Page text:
"But it wouldn't be unrestricted," Tylha-2 says. "You would retain complete control of the gateway from your side - and, without that stabilization, we can't move outside this very limited region of overlap into your space. Think about it. We could have a genuine neutral port between my world and yours. A place for commerce and diplomacy, not just haphazard raiding. You pride yourselves on having a superior culture, don't you? You can send over missionaries, or whatever, and teach us the errors of our ways." Her smile is sly and derisory. "And if we tried to send raiding parties in return, all you need do is - flip a switch, turn it off." She turns to Quon. "Now, tell them the clincher."
Quon leans forward, taps at a console of her own. Data starts to scroll across the holo-display. "The quantum states in the anomaly," she says, "do not resolve in a binary function, but in a solution which is at least trinary, more probably has indefinite or infinite arity." She shoots a contemptuous look at Zazaru. "Do you follow the implications of this?"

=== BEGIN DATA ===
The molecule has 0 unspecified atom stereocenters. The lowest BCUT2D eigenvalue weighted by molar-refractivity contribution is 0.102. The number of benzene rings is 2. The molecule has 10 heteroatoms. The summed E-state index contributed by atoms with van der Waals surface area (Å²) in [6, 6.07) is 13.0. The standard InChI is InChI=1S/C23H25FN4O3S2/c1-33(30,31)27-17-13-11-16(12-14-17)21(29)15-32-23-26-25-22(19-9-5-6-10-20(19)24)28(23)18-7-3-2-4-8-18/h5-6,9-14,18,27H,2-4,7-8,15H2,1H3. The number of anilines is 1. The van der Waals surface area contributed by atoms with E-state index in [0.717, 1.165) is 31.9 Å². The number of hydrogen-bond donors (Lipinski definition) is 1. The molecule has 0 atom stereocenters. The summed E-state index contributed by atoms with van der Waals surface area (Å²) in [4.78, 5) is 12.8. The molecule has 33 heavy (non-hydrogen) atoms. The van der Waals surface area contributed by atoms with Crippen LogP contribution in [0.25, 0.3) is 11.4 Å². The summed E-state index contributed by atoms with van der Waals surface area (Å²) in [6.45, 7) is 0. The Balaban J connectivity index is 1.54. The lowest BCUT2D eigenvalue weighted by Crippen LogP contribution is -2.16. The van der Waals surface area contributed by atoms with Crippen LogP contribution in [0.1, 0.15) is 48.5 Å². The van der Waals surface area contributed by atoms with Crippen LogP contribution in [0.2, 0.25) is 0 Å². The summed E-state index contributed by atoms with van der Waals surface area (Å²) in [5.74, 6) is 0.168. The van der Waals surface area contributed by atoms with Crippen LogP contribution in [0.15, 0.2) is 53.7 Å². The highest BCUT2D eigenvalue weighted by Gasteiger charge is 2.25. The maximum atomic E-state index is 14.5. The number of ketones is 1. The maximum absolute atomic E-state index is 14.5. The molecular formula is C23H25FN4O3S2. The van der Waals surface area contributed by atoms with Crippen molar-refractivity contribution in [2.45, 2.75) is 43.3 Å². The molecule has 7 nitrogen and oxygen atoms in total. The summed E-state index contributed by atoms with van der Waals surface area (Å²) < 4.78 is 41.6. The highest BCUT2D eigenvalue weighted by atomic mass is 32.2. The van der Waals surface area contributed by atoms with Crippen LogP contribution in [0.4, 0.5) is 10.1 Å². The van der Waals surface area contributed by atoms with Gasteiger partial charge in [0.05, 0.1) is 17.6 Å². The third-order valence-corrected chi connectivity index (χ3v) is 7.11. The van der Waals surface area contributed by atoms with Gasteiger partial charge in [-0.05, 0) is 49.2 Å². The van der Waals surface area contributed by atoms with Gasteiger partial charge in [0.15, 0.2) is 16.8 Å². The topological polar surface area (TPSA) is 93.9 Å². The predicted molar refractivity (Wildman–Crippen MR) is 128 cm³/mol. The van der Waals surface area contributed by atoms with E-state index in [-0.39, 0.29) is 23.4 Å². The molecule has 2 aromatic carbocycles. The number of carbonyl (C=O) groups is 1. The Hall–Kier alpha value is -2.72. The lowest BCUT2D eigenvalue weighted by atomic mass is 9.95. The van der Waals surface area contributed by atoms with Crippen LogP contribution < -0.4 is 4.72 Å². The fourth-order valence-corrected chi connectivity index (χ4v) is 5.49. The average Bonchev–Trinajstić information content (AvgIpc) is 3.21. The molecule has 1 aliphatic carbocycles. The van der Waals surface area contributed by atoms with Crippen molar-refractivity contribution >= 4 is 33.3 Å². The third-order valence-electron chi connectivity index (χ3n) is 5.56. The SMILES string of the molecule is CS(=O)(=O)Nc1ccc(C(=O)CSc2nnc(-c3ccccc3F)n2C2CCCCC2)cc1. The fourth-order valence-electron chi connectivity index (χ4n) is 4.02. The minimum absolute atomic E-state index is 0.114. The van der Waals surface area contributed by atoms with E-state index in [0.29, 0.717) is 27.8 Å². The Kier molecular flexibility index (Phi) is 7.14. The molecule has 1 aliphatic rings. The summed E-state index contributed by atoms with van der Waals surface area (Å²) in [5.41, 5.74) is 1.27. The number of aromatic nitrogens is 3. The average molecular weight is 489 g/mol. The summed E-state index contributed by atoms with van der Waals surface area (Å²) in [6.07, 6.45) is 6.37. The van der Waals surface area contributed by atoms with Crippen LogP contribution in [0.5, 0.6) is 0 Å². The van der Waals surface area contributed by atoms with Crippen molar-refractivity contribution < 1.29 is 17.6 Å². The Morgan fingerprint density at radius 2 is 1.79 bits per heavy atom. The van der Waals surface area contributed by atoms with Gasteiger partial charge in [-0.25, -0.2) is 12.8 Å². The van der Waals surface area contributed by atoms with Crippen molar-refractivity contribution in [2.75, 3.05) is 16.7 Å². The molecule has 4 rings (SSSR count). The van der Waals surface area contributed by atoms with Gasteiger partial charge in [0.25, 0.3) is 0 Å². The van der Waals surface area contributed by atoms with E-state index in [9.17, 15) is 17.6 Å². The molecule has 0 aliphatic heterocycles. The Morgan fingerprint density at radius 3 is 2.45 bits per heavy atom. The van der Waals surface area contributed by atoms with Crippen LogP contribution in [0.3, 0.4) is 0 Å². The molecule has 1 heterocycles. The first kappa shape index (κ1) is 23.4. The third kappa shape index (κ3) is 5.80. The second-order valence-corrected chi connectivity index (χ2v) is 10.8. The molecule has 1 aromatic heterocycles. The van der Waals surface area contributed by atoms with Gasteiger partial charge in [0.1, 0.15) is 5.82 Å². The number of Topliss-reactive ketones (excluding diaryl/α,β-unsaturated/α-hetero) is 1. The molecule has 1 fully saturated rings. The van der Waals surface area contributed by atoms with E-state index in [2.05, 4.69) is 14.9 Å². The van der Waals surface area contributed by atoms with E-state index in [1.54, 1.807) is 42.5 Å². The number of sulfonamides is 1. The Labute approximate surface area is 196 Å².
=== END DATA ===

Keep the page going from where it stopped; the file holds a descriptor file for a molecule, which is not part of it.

Zazaru's voice is cracked, tense, but she answers, "Yes." She turns a troubled look towards me. "Sir, if this is right... this anomaly doesn't just form a bridge between our universe and theirs. It could connect to... an infinite number of different realities."
"Exactly." Tylha-2 sounds triumphantly smug. "You people are scientists and explorers, right? How would you like an
of new worlds to explore?"
Afterwards, once we've received the data downloads, and Zazaru has never once met Quon's eyes, Tylha-2 comes up to me as we make ready to leave. "Come to my quarters," she says.
"Sir," Soledad says, speaking for the first time, "is that wise?"
Tylha-2 gives her a brief glance and dismisses her. "It's all right," I say. "I know why she wants to talk to me. Wait in the transporter room."
"Oh, don't be a bore," Tylha-2 says, "let them look around, it's all right. I'll detail some of my people so they don't get into any trouble."